GUAYAQUIL, Ecuador – At 100 years old, she became bedridden and so weakened from a stomach ailment that a priest administered last rites. But Maria Esther de Capovilla recovered, and 16 years later she has become the oldest person on Earth, according to Guinness World Records.
Born on Sept. 14, 1889, the same year as Charlie Chaplin and Adolf Hitler, Capovilla was married the year the United States entered World War I — 1917 — and widowed in 1949.
"We see the condition she is in, and what is admirable is not only that she reached this age, but that she got here in this shape, in very good health," Capovilla's daughter, Irma, told an Associated Press reporter at the home where her mother lives in this coastal city.
Seated on a sofa and waving a fan with a slender, steady hand in the tropical heat, Capovilla seemed bemused by the presence of strangers. Irma, 79, leaned close to her mother's ear, and speaking in a loud voice, told her she was famous because she was the world's oldest person.
Capovilla shook her head and smiled.
Her calm disposition may be the secret to her longevity, her daughter said.
"She always had a very tranquil character," Irma said. "She does not get upset by anything. She takes things very calmly and she has been that way her whole life."
Capovilla, who comes from a well-to-do family, was confirmed as the oldest person on Dec. 9, after her family sent details of her birth and marriage certificates to the British-based publisher. She takes the oldest person title from 115-year-old American Elizabeth Bolden, Guinness World Records said in a statement e-mailed to AP.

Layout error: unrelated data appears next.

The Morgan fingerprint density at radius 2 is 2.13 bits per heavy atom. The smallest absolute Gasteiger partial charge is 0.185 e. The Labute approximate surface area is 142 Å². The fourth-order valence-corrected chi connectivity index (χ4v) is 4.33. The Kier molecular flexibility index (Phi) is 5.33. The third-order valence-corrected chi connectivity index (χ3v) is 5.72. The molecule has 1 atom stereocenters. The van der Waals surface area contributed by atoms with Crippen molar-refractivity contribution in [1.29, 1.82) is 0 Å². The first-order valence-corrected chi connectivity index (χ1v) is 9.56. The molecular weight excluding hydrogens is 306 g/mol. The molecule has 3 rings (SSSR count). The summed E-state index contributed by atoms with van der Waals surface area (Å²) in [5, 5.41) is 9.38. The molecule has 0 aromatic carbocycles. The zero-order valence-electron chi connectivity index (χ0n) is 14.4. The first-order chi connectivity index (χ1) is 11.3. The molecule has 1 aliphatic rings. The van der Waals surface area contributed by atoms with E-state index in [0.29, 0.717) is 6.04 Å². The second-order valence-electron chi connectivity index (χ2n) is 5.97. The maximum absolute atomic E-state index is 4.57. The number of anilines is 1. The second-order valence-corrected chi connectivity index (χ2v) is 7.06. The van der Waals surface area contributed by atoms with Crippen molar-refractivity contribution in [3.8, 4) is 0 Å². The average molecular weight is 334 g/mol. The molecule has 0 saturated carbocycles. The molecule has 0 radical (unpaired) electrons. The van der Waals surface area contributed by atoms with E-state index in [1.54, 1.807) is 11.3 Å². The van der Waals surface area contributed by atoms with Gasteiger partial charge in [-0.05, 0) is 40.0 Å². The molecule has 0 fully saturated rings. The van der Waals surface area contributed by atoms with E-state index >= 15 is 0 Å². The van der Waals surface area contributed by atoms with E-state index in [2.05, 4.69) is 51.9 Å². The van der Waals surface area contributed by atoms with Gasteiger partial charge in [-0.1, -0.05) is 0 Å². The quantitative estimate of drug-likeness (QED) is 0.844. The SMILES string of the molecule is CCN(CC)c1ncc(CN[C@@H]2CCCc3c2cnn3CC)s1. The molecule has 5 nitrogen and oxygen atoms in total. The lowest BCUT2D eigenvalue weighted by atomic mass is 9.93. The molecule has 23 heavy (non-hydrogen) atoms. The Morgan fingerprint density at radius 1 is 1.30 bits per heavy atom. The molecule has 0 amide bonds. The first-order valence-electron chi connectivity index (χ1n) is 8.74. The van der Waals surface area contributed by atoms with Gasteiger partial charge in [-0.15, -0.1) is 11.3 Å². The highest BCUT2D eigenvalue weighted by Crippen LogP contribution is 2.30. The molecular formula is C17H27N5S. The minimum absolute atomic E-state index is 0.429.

Emiliano Mercado Del Toro, of Puerto Rico, retains the title as oldest man, at 114.
The oldest person ever whose age was authenticated, according to Guinness, was a woman named Jeanne Louise Calment, who lived to 122 years and 164 days. She was born in France on Feb. 21, 1875, and died at a nursing home in Arles in southern France on Aug. 4, 1997.
Three of Capovilla's five children — daughters Irma and Hilda, 81, and son Anibal, 77, — are still alive, along with 10 of her 11 grandchildren, 20 great-grandchildren and two great-great grandchildren, the last of whom was born in February 2003.
In her youth, Capovilla liked to embroider, paint, play piano and dance the waltz at parties, the family said. She also visited a nearby plantation, where she would drink fresh donkey and cow milk.
She always ate three meals a day and never smoked or drank hard liquor — "only a small cup of wine with lunch and nothing more," Irma said.
For the past 20 years, Capovilla has lived with her elder daughter, Hilda, and son-in-law, Martin.
Fervently religious, Capovilla says her prayers daily, takes communion every Friday and always joins the family for meals, enjoying lentils and chicken for lunch, which she eats unassisted with fork and knife in small bites, Irma said.
At night, she has coffee with hot milk and bread with cheese or jam, and she says she can't do without something sweet: gelatin, ice cream or cake.
Capovilla still likes to watch television and reads newspaper headlines, with some difficulty, but never with glasses. She has not been able to leave the house in nearly two years. A home assistant helps her walk without the aid of a cane or wheelchair.
In recent years, her family said, she has become less communicative as her hearing worsened and her memory has started to fade. "Her memory is not bad. She remembers many things, but not everything. She is not 100 percent lucid," said Irma.
Irma and Hilda showed Capovilla a portrait of their father, an Austrian sailor who came to Ecuador in 1910. After peering intently for a moment, Capovilla recognized the image.
"It is Antonio Capovilla," she said.
"I was at the plantation Josefina and they brought a friend," she said, explaining in a soft voice how she was introduced to the man who would become her husband.